If you haven’t seen the BBC miniseries “State of Play,” stop reading this and watch. It’s one of the most enjoyable and gripping programs ever put on TV. If you can’t get your hands on it, a new American remake, which turns the six-episode series into a 2-hour movie, is pretty good, too.

The plot is still a twisty nerve-wracker, the type of quadruple-crossing paranoiac’s dream that’s too smartly constructed to fail. The screenplay passed through four hands, but all the chefs managed to boil the events down to their essentials without losing too much in the process. It’s a sign of their success that we don’t much miss the entire plot strands and characters they tossed out.

There are far too many twists and turns to recount here, but the story unfolds after a young man is found murdered in Washington, D.C., Washington Globe reporter Cal McAffrey (Russell Crowe) starts following the story and he winds up entangling himself with the capital’s latest scandal. It involves an affair between Rep. Stephen Collins (Ben Affleck) — who happens to be an old friend of McAffrey’s — and a staffer of his, who not-so-coincidentally has just been killed by a moving subway car. Looming over all of this is defense contractor, bastion of evil and blatant Blackwater ripoff PointCorp, which Collins is investigating. Clearly, it’s a story made for the newspapers, the kind of investigative bombshell that any journalist covets.

Although the story has emerged nearly unharmed, the same can’t be said for many of the actors. Gaunt and self-righteous, Affleck never manages to make much of Collins, mostly because he’s not given the time. It’s not an especially bad performance — just a bland one. His wife, played by Robin Wright Penn, is also dealt a particularly bad hand. Here, she’s reduced to a couple of scenes in which she whines about missed opportunities — a far cry from the complicated and alluring character in the miniseries.

But it’s clear that this version of “State of Play” doesn’t, at its heart, give a damn about politics, or defense contractors, or relationships. It’s an unashamed, down-on-one-knee love letter to newspapers that rejects all that newfangled online stuff for the smell of the newsprint and the thrill of the banner headline. Never mind that the medium is currently thrashing about in its death throes; it’s still the one place, as Crowe says at one point, that will print the truth. This is in straight-up “All the President’s Men” territory, and it is territory I will admit I adore. “State of Play” is for those obsessed with the mechanics of reporting, with the idea of the go-for-broke crusade. The remake even throws in a gun-shy corporate owner for the newsroom to defy.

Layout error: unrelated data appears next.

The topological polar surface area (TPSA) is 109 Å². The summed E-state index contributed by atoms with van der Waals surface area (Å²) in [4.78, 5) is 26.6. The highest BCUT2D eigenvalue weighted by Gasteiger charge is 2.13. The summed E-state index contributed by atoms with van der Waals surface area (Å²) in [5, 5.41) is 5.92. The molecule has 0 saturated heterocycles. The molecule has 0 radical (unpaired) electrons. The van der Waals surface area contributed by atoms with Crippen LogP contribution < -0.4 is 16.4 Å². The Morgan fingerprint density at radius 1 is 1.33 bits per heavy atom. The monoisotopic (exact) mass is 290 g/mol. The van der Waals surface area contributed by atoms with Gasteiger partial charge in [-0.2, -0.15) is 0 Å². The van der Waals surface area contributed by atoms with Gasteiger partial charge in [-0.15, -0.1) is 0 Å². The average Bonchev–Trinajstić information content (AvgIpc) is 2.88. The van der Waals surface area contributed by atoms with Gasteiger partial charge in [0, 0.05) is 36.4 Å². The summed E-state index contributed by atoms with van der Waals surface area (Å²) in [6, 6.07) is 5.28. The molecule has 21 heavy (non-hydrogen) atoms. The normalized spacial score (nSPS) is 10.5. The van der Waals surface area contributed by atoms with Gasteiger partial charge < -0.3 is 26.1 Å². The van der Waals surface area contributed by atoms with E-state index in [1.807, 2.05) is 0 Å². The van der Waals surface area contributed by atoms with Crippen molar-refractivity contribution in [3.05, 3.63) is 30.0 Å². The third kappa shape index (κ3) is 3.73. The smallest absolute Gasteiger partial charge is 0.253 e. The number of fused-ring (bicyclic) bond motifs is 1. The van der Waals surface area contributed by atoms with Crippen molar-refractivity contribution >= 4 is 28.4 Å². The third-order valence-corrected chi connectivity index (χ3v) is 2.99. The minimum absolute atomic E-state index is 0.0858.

In contrast to the perfunctory way the film writers treat politics, they make the parts for reporters nice and chewy. Tubby and disheveled Crowe, with his dirty-looking hair that hangs lank at his shoulders and his shaggy beard, barrels through the movie with gusto. And although Helen Mirren, who plays the Globe editor, phones her performance in, it doesn’t matter much: crusty and profane, she’s enormous fun.

Still, there’s an elegiac, retro tone to this celebration. It’s hard not to wonder whether we’re seeing the last of our newspaper heroes.

A gung-ho paper, conspiracies on top of conspiracies, insane revelation after insane revelation, a driving, thumping score — In the end, what’s not to like? “State of Play” is the kind of solidly built liberal thriller that’s a welcome respite from the usual mid-spring dross. It’s not great, but it’ll definitely do.